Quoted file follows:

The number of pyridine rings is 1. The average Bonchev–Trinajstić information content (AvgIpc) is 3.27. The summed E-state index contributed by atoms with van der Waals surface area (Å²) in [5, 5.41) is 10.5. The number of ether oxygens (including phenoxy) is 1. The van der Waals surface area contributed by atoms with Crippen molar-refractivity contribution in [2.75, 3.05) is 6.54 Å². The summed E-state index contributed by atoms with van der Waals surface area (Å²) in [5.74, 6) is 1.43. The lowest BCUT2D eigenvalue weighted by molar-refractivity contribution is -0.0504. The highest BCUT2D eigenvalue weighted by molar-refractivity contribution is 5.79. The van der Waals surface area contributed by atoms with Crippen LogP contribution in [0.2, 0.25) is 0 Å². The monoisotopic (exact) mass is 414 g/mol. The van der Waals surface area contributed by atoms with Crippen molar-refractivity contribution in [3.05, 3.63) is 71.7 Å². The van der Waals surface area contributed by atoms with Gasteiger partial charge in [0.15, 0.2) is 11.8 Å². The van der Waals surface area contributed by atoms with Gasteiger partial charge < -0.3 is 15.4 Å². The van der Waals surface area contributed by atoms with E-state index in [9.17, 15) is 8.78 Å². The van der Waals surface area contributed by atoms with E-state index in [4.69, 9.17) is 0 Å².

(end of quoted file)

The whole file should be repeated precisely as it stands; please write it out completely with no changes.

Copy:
The number of pyridine rings is 1. The average Bonchev–Trinajstić information content (AvgIpc) is 3.27. The summed E-state index contributed by atoms with van der Waals surface area (Å²) in [5, 5.41) is 10.5. The number of ether oxygens (including phenoxy) is 1. The van der Waals surface area contributed by atoms with Crippen molar-refractivity contribution in [2.75, 3.05) is 6.54 Å². The summed E-state index contributed by atoms with van der Waals surface area (Å²) in [5.74, 6) is 1.43. The lowest BCUT2D eigenvalue weighted by molar-refractivity contribution is -0.0504. The highest BCUT2D eigenvalue weighted by molar-refractivity contribution is 5.79. The van der Waals surface area contributed by atoms with Crippen LogP contribution in [0.2, 0.25) is 0 Å². The monoisotopic (exact) mass is 414 g/mol. The van der Waals surface area contributed by atoms with Crippen molar-refractivity contribution in [3.05, 3.63) is 71.7 Å². The van der Waals surface area contributed by atoms with Gasteiger partial charge in [0.15, 0.2) is 11.8 Å². The van der Waals surface area contributed by atoms with Gasteiger partial charge < -0.3 is 15.4 Å². The van der Waals surface area contributed by atoms with E-state index in [9.17, 15) is 8.78 Å². The van der Waals surface area contributed by atoms with E-state index in [4.69, 9.17) is 0 Å².